A Landtag is a representative assembly or parliament in German-speaking countries with some legislative authority.- Name :...
, also referred to as the Parliament of Saxony
or the Saxon Parliament
, is the German state of Saxony
The Free State of Saxony is a landlocked state of Germany, contingent with Brandenburg, Saxony Anhalt, Thuringia, Bavaria, the Czech Republic and Poland. It is the tenth-largest German state in area, with of Germany's sixteen states....
's legislature. It is based on the Constitution of the Free State of Saxony, drafted in 1992.
Some form of a Landtag has existed in the state of Saxony or its predecessors since the 15th century, and a modern-style bicameral constitutionally-based legislature was introduced in 1831. In the wake of the tumultuous 1848 revolutions, Saxony's Landtag extended voting rights (though still maintaining property requirements) and abolished voting-taxes. As the years went on, Saxony was incorporated into the German Empire and more voting rights were gradually extended.
By the early 1900s, Saxony's local politics had settled into a niche in which Social-Democrats (predecessors to today's SPD
The Social Democratic Party of Germany is a social-democratic political party in Germany...
), Conservatives (predecessors to today's CDU
The Christian Democratic Union of Germany is a Christian democratic and conservative political party in Germany. It is regarded as on the centre-right of the German political spectrum...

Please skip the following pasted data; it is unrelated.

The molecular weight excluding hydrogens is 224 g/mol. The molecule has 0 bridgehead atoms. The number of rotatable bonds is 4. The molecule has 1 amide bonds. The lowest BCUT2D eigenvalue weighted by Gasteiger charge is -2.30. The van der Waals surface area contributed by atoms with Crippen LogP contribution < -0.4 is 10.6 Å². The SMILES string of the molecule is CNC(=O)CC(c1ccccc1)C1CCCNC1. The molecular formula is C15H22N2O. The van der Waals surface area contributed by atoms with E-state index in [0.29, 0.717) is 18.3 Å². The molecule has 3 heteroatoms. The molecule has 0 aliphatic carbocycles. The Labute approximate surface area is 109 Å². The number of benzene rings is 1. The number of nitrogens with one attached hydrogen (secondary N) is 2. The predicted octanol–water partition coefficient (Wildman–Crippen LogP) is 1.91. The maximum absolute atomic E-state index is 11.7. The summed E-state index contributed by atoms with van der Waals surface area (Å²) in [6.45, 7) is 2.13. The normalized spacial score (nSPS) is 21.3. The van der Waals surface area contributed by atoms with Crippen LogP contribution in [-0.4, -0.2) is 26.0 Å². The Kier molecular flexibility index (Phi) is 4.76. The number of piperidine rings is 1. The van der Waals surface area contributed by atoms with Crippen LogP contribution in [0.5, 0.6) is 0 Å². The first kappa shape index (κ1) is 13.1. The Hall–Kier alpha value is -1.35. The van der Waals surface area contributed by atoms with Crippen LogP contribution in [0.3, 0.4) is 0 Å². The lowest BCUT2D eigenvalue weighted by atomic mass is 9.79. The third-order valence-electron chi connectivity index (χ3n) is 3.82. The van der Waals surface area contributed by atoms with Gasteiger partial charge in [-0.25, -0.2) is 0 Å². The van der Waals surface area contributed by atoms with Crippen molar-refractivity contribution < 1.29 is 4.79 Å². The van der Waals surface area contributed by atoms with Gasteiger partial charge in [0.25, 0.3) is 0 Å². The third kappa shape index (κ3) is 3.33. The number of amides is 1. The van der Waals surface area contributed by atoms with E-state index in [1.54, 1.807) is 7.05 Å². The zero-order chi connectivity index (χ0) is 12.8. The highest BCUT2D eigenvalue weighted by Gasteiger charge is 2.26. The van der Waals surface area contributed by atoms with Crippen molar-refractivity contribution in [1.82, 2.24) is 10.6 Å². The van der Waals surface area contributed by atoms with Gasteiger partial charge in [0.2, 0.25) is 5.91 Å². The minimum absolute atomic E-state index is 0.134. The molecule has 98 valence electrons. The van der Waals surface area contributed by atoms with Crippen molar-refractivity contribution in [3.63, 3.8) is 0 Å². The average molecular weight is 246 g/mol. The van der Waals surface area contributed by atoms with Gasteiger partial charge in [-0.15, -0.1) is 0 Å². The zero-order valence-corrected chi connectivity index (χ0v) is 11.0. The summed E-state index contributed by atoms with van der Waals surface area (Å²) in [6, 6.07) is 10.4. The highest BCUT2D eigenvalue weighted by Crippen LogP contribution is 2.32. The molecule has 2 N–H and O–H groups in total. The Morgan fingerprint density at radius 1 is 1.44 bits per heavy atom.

), and so-called National-Liberals (who have no ideological descendants today; perhaps a fusion of FDP
The Free Democratic Party , abbreviated to FDP, is a centre-right classical liberal political party in Germany. It is led by Philipp Rösler and currently serves as the junior coalition partner to the Union in the German federal government...
free-marketism and the NPD
NPD may refer to:* National Democratic Party of Germany, a far-right political party in Germany; after its German language name, Nationaldemokratische Partei Deutschlands...
's voelkisch ideals) were splitting the share of votes and Landtag seats three ways. (In 1909: Social-Democrats won 27% of seats, Conservatives won 31% of seats, "National-Liberals" won 31% of seats). Voter participation was high (82% in 1909).
The post-WWI era saw local politics in Saxony mirror the tumultuousness befalling all of European politics at the time. The Saxon Landtag election of 1930 saw the Social-Democrats winning 33% of seats, the National-Socialists 15%, the Communists 14%, a free-market-liberal party (Reichspartei des deutschen Mittelstandes) 10%, "National-liberals" (Deutschnationale Volkspartei) 8%, and a number of mostly local and right-wing populist parties winning the remaining 16%. Turnout was unenthusiastic, at 73%.
The Landtag elections of March 5, 1933 saw unprecedented turnout of 92%. The National-Socialists won 45%, the Social-Democrats 26%, the Communists 16%, National-liberals (Deutschnationale Volkspartei) 7%, and minor parties taking only 6% of seats. This was the final free election in Saxony until 1990.
See Saxony Landtag elections in the Weimar Republic
Since 1990, the CDU has been in government in the Saxon Landtag and has usually won most of the votes. This changed in 2004.
The results of the most recent 2009 Landtag elections
State elections took place in Saxony on 30 August 2009, the same day as the Saarland and Thuringia state elections. The election results decided control of the Landtag of Saxony...
were as follows:
Elections are conducted using a proportional representation
Proportional representation is a concept in voting systems used to elect an assembly or council. PR means that the number of seats won by a party or group of candidates is proportionate to the number of votes received. For example, under a PR voting system if 30% of voters support a particular...
system, with a minimum of 5% vote share to receive any seats.
The next scheduled Saxon Landtag election is in 2014.